Ahhhhh!! But Yasmine’s got a plan… she decides the best way to get Adi back is to join her new school’s silat team and train for the annual countrywide tournament. One problem? Her school doesn’t actually have a silat team. So, after convincing her new friends Ali and Nadiah (played by Roy Sungkono and Nadiah Wahid respectively) to join with her, she begins her training in the Martial Art of silat. Mind you… she’s got an uphill battle before her, especially given that it’s easily evident that her school’s resident “silat master” Tong Lung (played by Dwi Sasono) is really nothing more than a posturing fraud with little or no Martial knowledge outside of some vague fortune cookie quotations.
Worse… her father absolutely forbids Yasmine to get involved in silat training at all for reasons we’ll discover later. Surprisingly… for me anyways… Yasmine defies all her father’s attempts to dissuade her, even going so far as to trying to win over her strict Qur’an reading tutor to her side. By now… both Carolyn and I were pretty darn well rooting for Yasmine to succeed and pleasantly surprised to find how much the film wasn’t just a bunch of lame moralist propaganda about how a good dutiful girl ought suppress her individuality to behave in modern Brunei. Yasmine is presented throughout as a well realized character with both her flaws and her virtues while still being very much a believable individual with her own dreams and ideas. Given that, it wasn’t hard to become invested in the story of the film. 🙂
Eventually, after a long search, she and her friends track down a true Master of the Art, confined to a wheelchair by a mysterious injury, named Jamal (played by Agus Kuncoro) who decides to teach them what he knows. But… as much as you want to wish her well, you just know her single-minded obsession to master the art of silat is going to blind her to the consequences of that “win at all costs” approach. Firstly she’s blind to the growing attraction her friend and fellow team-member Ali begins to have for her. Worse… she begins to alienate her new friends and taint her spirit by delving into the more brutal and forbidden aspects of the combat arts from a Dark Master, things meant only for pain and punishment not sport or the true spirit of silat.
All of this leads us along through the expected tournament at the climax as Yasmine finally learns all the important life lessons about friendship, romance, discipline, and even the tragic secret that binds both her father and Master Jamal together and which finally explains his fierce opposition to his daughter becoming a silat practitioner leading to some touching “father-daughter bonding”… Awwwww!!
If you’ve already watched “The Karate Kid” then you’ve really kind of already seen the ending it has in store… and trust this lil’ Catgirl, “Yasmine” doesn’t miss a beat to reach pretty much the same place, although in no way was watching this one a disappointment by any means. It’s a really nice movie… and no one is more surprised more than I, just how much I really liked it.
Seriously. I honestly didn’t start out thinking I would. Most of that was due to my misgivings over what little I knew about life in Brunei and the message a film from there might want to send to young women with dreams and notions that weren’t exactly the most socially conforming. Bravo for proving me wrong and making me root for this funny, spunky, and very real feeling young girl. She’s a person I feel I could be friends with if we ever met… even if I don’t share her culture or background. Hey… that’s a start, right? (Mind you… I have to admit this wee lady is still somewhat totally scared about that whole “stoning” thing for we lesbians… so don’t expect me and the wife to visit any time soon… now I’m just saying. 🙂 )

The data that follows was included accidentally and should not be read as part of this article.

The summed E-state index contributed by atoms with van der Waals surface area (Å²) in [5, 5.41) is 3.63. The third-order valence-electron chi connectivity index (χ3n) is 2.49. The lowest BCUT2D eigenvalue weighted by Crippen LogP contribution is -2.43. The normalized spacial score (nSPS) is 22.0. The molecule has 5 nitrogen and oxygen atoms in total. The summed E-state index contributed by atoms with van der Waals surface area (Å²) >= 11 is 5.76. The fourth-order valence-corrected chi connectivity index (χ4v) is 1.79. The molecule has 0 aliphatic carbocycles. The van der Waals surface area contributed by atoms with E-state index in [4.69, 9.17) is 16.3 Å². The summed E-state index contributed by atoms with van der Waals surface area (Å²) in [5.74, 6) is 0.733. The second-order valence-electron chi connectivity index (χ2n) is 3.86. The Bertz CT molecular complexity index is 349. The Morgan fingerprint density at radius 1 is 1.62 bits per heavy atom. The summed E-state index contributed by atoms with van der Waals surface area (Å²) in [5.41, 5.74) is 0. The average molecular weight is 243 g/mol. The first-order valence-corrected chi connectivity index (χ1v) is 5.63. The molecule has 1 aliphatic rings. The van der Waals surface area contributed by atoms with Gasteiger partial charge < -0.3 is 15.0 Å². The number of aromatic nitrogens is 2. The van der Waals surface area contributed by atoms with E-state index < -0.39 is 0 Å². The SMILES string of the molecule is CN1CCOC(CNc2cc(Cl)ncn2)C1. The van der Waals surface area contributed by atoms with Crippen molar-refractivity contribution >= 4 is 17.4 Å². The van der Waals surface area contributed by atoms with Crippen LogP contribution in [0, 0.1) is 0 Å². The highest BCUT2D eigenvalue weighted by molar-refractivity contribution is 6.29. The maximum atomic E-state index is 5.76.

The acting, particularly by our young lead Liyana Yus as our heroine Yasmine, is excellent, with good cinematography and really nice fight choreography by Chan Man-ching, a longtime associate of Jackie Chan. Overall, it’s a classy, well crafted, good looking film, that while not perhaps being the most original plot-wise, nonetheless manages not to embarrass itself or come across as a mere cheap copy. This wee Catgirl gives it a well earned 4 “Meows” out of 5. Not a perfect film, but… for this lady anyway… a surprisingly good one and well worth a look.
As far as I can tell, there isn’t a DVD available for it yet, although I’ll definitely want a copy once there is…. you can watch it like I did by steaming from either iTunes or Amazon or any of the other big online streaming services. Definitely… do it, if Martial Art coming of age films are your thing, you’ll probably be as happy as me.
Trailer? But of course! Complete with English subtitles too!!Doesn’t your Favorite Catgirl always do her best to find you a nifty video goodie to wrap things up? 😉
Congratulations on one-upping me… I didn’t even know Brunei HAD a film industry! So now, of course, I must see this posthaste. Good thing we have Prime!
Yeah, I didn’t either… and actually it was our friend Sam who clued me in to it. She’s a big streaming movie fan and when this one popped up at Amazon for her she just knew it was my sort of film. Always nice to have friends to keep their eyes peeled for surprises like this… glad I could be the one to do it for you. 😉